Dr. Kolligs added a caveat: "There is definitely a place for radioembolization in the treatment algorithm. However, because of the lack of randomized clinical studies, we can't tell exactly where this place is." Unfortunately, a noninferiority trial would require 1500 patients, and a trial with adequate power to show the superiority of one treatment over the other would require 60,000 patients, Dr. Kolligs explained.
"This underscores the problem of designing a randomized controlled study for intermediate-stage hepatocellular carcinoma," he noted, but added that there are 3 trials in progress for more advanced disease.
In general, some intermediate-stage patients do quite well with chemoembolization, but others do not, Dr. Peck-Radosavljevic pointed out. "The problem is that when you do a transarterial treatment, you block the arterial blood supply to the liver. That kills the tumor but is not always good for the liver," he explained. "What you see when you're treating those patients is that some have very, very, very long survival, whereas others, who you think are in quite good condition, deteriorate very fast after this kind of treatment."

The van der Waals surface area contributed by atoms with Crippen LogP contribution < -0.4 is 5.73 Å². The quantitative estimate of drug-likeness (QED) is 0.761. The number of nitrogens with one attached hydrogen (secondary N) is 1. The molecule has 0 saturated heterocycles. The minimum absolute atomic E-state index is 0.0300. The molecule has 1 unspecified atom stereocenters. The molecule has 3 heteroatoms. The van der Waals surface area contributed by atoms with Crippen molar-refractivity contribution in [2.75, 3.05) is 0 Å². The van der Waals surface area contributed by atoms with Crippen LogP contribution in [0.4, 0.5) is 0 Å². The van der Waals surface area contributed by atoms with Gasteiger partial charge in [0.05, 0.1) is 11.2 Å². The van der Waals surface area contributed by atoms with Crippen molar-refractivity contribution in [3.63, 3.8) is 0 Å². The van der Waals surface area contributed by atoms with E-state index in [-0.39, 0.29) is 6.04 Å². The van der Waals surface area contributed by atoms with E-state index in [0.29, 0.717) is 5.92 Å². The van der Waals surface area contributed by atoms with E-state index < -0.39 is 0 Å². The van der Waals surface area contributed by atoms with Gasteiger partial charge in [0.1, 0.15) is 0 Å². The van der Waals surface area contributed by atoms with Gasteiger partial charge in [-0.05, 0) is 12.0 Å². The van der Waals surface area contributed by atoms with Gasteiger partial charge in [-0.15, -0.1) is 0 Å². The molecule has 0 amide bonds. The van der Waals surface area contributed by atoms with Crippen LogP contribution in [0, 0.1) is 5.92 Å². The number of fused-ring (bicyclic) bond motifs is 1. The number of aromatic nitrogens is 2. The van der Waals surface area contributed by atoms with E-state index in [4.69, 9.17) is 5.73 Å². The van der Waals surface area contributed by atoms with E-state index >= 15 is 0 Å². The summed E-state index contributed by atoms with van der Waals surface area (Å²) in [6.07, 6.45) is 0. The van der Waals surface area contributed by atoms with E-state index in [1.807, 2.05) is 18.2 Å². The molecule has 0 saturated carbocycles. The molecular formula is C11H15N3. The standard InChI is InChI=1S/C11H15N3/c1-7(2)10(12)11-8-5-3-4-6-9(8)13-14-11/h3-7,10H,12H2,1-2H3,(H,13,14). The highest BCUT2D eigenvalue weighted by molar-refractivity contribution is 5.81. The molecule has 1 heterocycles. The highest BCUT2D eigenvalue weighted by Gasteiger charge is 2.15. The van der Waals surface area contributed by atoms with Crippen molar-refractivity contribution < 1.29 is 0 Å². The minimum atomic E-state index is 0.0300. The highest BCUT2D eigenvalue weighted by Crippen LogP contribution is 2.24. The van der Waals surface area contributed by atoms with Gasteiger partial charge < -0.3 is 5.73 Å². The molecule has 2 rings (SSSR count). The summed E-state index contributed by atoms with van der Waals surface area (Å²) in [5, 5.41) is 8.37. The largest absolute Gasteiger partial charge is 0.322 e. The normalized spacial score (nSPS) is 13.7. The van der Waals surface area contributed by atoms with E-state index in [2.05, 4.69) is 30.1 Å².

Dr. Kolligs reports being a speaker for Sirtex Medical, Bayer, and Pfizer, and a member of the advisory board for Bayer. Dr. Peck-Radosavljevic reports being a consultant to AbbVie, Roche, Bayer, Bristol-Myers Squibb, Boehringer Ingelheim, Gilead Sciences, Janssen, Eli Lilly, Jennerex, Merz, MSD, and Novartis.
International Liver Congress 2013: 48th Annual Meeting of the European Association for the Study of the Liver (EASL). Abstract 114. Presented April 27, 2013.